Miss Blande had checked all four solutions to the problem before declaring that Shin’s was the best.  Her reward would be to lead her three companions in a flight that actually tested her assumptions.

        As Shin watched, their tutor waved and dove, leaving Red Dorm on its own.  Miss Blande would linger below and behind their planes, keeping an eye on them.  Shin was now in the lead.

        The red panda looked left and right again, waving with a paw for one to either close up or stay with the rest.  She studied the chart on her knee, then looked at her instruments again and hoped that she hadn’t missed a zero somewhere.

        Staying on course on all three legs would be tricky, since the prevailing winds were coming from the northwest.  The biplanes would sideslip as a result, so all four of them would have to keep their eyes on their instruments.  The course that Shin laid out required them to fly to the crater lake on the western end of Main Island, then gain altitude and head south before flying straight across South Island as the second leg.  From there they would return to Eastern Island and Songmark.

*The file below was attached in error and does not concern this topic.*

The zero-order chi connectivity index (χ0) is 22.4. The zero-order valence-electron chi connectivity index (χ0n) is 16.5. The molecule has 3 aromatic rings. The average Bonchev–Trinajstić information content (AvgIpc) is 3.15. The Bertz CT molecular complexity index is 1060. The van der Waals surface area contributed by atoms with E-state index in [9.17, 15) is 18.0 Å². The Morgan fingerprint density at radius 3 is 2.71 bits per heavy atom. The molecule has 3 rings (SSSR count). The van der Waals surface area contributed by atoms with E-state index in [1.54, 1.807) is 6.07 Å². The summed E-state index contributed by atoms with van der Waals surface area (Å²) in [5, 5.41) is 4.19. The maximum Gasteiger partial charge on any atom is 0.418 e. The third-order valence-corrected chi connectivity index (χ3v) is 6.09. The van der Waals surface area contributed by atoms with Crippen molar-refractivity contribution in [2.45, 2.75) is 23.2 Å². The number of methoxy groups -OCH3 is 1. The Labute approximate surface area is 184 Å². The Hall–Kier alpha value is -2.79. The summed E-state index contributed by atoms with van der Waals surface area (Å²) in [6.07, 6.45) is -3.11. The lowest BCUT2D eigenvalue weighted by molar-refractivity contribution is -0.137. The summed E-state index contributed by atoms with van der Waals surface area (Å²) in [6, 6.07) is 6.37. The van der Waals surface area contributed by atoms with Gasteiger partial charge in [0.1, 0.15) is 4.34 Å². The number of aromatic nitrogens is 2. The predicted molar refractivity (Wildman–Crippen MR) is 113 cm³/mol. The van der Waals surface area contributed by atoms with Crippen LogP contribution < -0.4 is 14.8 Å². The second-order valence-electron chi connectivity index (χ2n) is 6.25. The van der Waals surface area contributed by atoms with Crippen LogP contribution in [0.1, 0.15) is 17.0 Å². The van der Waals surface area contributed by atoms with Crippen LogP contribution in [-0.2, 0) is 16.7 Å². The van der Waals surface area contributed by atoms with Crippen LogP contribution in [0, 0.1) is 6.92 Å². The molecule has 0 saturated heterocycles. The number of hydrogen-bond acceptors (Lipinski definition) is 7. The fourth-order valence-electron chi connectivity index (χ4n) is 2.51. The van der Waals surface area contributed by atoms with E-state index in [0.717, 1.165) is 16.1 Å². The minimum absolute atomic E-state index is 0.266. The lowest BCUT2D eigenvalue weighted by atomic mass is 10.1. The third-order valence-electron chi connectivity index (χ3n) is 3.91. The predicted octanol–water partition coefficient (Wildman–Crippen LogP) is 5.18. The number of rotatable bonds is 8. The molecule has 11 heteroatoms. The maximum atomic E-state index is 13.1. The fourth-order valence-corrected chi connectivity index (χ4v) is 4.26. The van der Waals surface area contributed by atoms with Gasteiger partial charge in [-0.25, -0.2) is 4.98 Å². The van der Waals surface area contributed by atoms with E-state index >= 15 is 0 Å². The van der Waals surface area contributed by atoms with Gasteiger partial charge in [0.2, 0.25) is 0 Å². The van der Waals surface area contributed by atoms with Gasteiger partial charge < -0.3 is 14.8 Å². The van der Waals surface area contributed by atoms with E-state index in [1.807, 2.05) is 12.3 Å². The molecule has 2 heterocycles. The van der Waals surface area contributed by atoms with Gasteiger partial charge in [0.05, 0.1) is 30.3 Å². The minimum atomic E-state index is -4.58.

Shin and the others had gained a bit of actual fame, not notoriety, following the elaborate practical joke played on the first year squirrel the previous weekend.  Even Beryl had seemed impressed, and the word was that Rote had been quite vocal about Red Dorm’s plans to take over Spontoon.  The tutors, on the other paw, had looked at the four girls and told them to “write it up as a project.”  It had taken the better part of that Monday night before lights out to list all of the details of the planned invasion and coup, and Tuesday morning they had turned it in.